It was such a pleasant surprise how much I enjoyed biking. I used it as a second form of transportation, but really, it was my source of cardio. Between June 1st and June 17th, I put in 150 miles on my bike.
I never once experienced any pain. Soreness, yes, but that’s expected. And it was mostly in my quads and calves. Not anywhere else. I was learning more limits for myself and taking steps out of my own comfort zone:
– My first 30 mile bike ride
– Riding down busy roads isn’t as scary as I thought it would be
– Riding at night is way more fun than nerve-wracking
– Being more comfortable alone
– Finding out that a 13-20 mile bike ride day didn’t knock me out
– Not caring about random ass sweat marks in public 🙂
– Embracing some serious tan lines
I found a love for biking that I never thought I’d have. To be fair, the bikes I have been on before were not my own and not as nice, so the seat hurt. A lot. It turned me off to biking. No one wants to go on a bike ride and not be able to sit later. But that didn’t happen.
Between Jun 17th and the 25th, I did some yoga and a handful of runs: a few 2 milers to start, then two 6 milers, a couple 5Ks and a 4 mile. I never once felt any pain. It was such a relief. I was starting to second guess how long I would be out.
My running buddy and I have both been out on injuries, but doing so well. We have a planned marathon on July 4th. Both of us really wanted to get on track with training for our ultra again and decided to take a shot and see how a 20 miler would do. We got up early Friday morning (Jun 26) and ran 20 miles, and both felt great during the entire run! It’s such an accomplishment to run 20 miles in the first place, but we’ve dealt with some serious wrenches in the training plan. I’m really proud of both of us.
I’m pretty sure I stretched for the entirety of Friday and Saturday. And iced more times than I could count. Was I a little afraid I took it too far? Yeah. Kind of. At this point I started planning for the worst case scenario. How could we not after the year we’ve been having? After all, my last long run was a month prior. I kept telling Melissa that we would be alright. That muscle memory would just kick in. And we would just stop if either one of us felt like we were pushing too much. We dialed down the pace and talked the entire time.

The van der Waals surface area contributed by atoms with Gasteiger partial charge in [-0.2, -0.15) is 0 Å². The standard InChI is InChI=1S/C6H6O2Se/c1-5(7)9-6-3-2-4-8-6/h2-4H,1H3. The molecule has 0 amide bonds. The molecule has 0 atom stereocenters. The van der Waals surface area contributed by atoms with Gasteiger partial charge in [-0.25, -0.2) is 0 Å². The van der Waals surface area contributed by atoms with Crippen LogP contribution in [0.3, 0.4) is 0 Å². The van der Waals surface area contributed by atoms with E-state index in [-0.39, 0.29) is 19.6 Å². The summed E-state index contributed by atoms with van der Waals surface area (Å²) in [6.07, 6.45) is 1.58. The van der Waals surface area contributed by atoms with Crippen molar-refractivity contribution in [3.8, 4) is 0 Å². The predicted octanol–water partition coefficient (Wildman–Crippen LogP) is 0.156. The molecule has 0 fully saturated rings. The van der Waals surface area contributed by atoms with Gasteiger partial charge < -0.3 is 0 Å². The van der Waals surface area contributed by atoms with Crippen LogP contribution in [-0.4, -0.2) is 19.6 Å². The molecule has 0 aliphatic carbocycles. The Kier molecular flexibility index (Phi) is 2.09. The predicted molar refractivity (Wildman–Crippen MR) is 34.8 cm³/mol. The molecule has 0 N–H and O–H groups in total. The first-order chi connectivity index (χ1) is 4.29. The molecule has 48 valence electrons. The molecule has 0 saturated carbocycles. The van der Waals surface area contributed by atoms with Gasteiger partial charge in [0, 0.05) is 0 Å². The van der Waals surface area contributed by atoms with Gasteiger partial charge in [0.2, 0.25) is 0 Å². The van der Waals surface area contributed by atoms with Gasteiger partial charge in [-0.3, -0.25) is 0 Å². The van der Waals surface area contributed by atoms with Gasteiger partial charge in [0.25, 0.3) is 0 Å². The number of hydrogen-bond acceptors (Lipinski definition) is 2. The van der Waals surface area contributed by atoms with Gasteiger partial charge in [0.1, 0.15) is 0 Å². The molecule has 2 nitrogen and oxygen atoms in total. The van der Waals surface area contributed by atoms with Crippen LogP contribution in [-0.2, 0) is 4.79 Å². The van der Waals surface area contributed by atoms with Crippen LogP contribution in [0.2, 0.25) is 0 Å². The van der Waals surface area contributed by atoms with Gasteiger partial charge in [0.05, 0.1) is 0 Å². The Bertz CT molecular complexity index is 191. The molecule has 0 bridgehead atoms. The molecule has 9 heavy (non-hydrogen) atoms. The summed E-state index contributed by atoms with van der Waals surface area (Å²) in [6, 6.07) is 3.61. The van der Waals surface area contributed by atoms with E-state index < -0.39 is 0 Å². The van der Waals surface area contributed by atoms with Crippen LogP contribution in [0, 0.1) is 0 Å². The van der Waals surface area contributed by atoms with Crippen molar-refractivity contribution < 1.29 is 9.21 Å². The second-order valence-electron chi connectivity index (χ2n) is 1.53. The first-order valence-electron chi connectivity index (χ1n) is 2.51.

And just like that, the bump in the road that I thought would end up derailing my entire training, ended up not being so bad after all. To be able to pick yourself up from whatever situation you are in and rework that life list and get back on track… it’s such a proud and happy moment. Especially when there are so many unknowns.
I should have ran 150 miles in June. RAN. 150 miles. I ended June with 50 running miles, and 160 biking miles (which is about the cardio equivalent of roughly 54 running miles) To me, that’s a big deal. It feels so far off my training plan. I’m sure by now, there have been a few thoughts from readers (if they even got this far) of, “Really? But it was an injury that barely took you out from training. It could have been so much worse!”
Of course it could have been worse. No matter what situation you’re in, something is always worse. But what does comparing do? Honestly. Think about that. What purpose does comparing have? Our ups and downs in life shouldn’t be measured against someone else’s ups and downs. Who is to say what is worse and what isn’t worse? Feelings are feelings and those are valid. That constant need to one up each other is the reason I haven’t really talked about this… until now.
Since March and the start of coronavirus, I started to surround myself with a true tribe of badass women, and yes, men too. While my change in plans may have seemed small, it had a huge impact on me.
I’ve learned that it’s okay to have to rework your plans as many times as you need to.
It’s okay to not even know what your plan is going to be.
It’s okay to change your mind about how you feel about a certain topic after learning new developments.
I learned a little bit of confidence in some of my decisions.
I’ve spoken out a little more about what I want, which has probably turned some people off to me, but I’ve gotten closer to some of my friends because of it.
It’s okay to want to be alone. And there’s no reason to make up an excuse to not hang out or go to an event. “I don’t want to” is an acceptable reason.
It’s ok to talk about failures. It isn’t always meant to be taken as “please pity me,” but instead, “hey, you’re not alone.” You never know who is going through things.
2020 is not over.
And from what we’ve seen so far, I’m not sure what Jumanji level we will end up at in December.
I know I’ll be challenged again and again when it comes to life, and training, and work, an anything else that life decides to throw at me (but like, please murder hornets, stay away).
One thing I know is for sure: The only actual constant in my life… is change.